Building the “F” in RAFT

For many expat families, this is the time of year when decisions are made about leaving the host country for a new posting. Or, in some cases, repatriating to their passport country. In my case, my youngest is in her last year of high school. There are nights when our eyes are glazed over from looking at university applications together, but I am reminded that she also needs to build her RAFT.

Building the "F" in RAFT | Multicultural Kid Blogs

What is RAFT? 

RAFT is an acronym created by the late Dave Pollock to help teenagers (and adults) in their transitions. It stands for Reconciliation, Affirmation, Farewell, and Think Destination.  

It does not guarantee that everything will be smooth sailing, but it gives thought to various aspects of moving and allows the person to process. About this time of year, I usually talk with a group of students in their final year of high school, focusing on building the “F” in RAFT, or Farewell. I challenge them to begin their “[insert host country name]’s Bucket List” now.

So, I am challenging you as a parent who is getting a family ready to move, or if your child is about to launch into adulthood, to start your “Bucket List”. 

What Should Go on the “Bucket List”?

There are three main ideas of what should be on this list. Talk with your children and spouse if you are making one for the family. Get everyone’s input. If it is your child leaving, then sit and ask what they would like on the list.

  • People: Who are the people your child is the closest to? Who are you the closest to? Also included on this list are the market vendors, the restaurant workers, or, as in my daughter’s case, the tea shop owner in our city. The question to really ask is: “Who is someone big or small that you would like to say goodbye to?” 
  • Places: Are there any places your child(ren) would like to visit one more time? How about you? Or how about a location in the country you would like to go to? Write down the big places first, but do not forget the smaller places like the tea shops, the favorite restaurants, parks, etc.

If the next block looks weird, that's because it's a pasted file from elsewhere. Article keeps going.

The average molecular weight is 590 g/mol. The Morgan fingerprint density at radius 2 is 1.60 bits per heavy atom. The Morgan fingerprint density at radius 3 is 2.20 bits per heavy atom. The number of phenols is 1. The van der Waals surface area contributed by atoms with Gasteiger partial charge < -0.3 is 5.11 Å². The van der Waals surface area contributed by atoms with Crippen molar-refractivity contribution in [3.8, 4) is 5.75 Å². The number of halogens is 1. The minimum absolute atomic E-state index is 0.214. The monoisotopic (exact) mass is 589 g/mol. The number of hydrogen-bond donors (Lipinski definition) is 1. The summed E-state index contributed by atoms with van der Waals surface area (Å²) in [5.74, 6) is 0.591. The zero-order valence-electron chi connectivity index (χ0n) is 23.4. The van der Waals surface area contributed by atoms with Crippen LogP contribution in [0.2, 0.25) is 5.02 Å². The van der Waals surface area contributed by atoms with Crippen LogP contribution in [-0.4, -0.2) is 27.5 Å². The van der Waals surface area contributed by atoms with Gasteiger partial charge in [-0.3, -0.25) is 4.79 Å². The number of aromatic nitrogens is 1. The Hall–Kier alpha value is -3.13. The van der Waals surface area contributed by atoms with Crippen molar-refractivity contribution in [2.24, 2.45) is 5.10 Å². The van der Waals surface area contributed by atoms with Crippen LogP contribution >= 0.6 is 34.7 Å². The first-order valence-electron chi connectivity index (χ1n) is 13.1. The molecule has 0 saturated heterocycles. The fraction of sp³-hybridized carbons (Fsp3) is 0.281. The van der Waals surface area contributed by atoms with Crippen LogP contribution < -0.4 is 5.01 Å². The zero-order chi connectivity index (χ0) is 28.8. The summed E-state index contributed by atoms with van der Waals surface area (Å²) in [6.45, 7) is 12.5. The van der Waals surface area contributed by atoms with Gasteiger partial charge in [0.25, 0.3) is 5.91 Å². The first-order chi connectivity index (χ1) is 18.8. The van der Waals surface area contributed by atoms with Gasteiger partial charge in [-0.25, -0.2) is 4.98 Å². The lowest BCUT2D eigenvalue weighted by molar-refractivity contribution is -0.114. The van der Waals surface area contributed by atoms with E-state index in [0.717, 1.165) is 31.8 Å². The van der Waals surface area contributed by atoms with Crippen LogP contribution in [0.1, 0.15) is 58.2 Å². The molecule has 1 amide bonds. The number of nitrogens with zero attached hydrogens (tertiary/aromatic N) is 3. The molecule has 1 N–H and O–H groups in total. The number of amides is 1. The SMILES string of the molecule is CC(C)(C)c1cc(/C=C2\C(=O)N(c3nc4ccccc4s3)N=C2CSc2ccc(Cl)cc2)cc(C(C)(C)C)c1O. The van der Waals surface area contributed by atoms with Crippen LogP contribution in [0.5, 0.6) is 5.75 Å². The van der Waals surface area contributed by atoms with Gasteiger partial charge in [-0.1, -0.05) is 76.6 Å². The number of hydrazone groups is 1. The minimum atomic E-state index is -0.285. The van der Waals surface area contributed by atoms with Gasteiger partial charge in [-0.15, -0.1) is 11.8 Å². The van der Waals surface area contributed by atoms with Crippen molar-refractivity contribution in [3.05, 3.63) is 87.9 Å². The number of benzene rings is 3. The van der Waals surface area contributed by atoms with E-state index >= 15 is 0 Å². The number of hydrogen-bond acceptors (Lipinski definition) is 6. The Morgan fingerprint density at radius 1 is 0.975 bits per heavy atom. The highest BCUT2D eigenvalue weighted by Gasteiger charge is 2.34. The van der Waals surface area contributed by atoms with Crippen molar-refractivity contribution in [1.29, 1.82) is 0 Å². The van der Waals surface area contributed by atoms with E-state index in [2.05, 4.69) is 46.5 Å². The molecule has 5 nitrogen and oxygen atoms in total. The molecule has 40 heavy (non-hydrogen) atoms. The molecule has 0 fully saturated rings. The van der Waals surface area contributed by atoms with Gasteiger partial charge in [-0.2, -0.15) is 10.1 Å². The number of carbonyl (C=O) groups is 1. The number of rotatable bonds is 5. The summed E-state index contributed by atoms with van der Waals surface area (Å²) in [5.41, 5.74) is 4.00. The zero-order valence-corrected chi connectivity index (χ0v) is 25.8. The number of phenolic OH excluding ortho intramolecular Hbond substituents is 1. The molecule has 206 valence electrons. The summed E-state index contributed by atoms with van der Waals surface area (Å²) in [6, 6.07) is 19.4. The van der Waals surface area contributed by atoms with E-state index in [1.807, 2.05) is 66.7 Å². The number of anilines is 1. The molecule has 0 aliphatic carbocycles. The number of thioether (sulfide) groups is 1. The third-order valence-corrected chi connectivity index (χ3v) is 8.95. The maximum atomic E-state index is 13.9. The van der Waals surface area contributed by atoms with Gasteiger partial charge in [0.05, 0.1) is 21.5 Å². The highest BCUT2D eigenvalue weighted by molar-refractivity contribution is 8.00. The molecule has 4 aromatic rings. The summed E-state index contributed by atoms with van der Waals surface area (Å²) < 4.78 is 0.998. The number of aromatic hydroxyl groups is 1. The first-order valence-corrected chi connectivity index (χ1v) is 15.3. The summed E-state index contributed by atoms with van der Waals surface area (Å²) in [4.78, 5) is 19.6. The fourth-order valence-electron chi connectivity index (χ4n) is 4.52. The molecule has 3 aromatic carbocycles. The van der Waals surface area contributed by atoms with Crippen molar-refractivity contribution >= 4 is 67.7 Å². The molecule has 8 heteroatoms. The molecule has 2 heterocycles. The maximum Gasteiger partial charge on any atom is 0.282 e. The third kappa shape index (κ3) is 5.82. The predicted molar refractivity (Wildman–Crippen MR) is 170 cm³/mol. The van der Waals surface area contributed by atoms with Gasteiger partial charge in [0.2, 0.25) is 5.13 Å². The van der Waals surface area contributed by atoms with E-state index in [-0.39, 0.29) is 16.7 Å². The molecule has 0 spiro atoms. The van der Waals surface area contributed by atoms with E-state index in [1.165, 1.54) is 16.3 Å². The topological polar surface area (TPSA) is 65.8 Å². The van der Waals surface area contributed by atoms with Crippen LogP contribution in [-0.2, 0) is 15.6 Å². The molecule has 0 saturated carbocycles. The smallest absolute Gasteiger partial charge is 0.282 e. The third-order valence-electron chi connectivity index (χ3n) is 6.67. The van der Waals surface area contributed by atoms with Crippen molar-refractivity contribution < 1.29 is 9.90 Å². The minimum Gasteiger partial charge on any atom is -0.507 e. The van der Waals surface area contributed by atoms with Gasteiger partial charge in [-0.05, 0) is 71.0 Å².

• Things: This one may seem a little odd, but is there anything you can think of that you cannot pack and bring with you? Maybe it is the family van that you’ve spent several hours in together as a family. Maybe your child has a favorite flower that he/she passes by and wants to smell Every.Single.Time. Or maybe it is a special playhouse your spouse made, and the kids played for hours and hours in.  


After you have your list begin planning your trips. Talk about which are doable and which may not work out well because of the time frame. I find that if I do not put it on the calendar, it does not happen. Remind your children that they will not be able to do everything on the list, so highlight the top three places if they are not in the city you currently live in.  

As you begin to make your rounds of saying goodbye, the best thing to do is to take A LOT of photos. Take photos with the vendors, and the restaurant people, but also recreate photos from when they were younger. Make photo albums with them when you get to the new location.  

I believe that making this list now is important because the closer to the departure date, the less time you have to think about what should go on this list, but also time to go and do it. Saying goodbye is hard, but it is so necessary. 

Related Posts

Friends Book – A Moving Book for Kids

Transition: Helping Your Children Through Change

Moving Your Children Abroad: Tips for an Easier Transition

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MaDonna is a writer who focuses on third culture kids. She married one and they are raising three. She calls her family the "fusion family" as they seem to be fused together by race, culture, and disabilities. You can find her writing at

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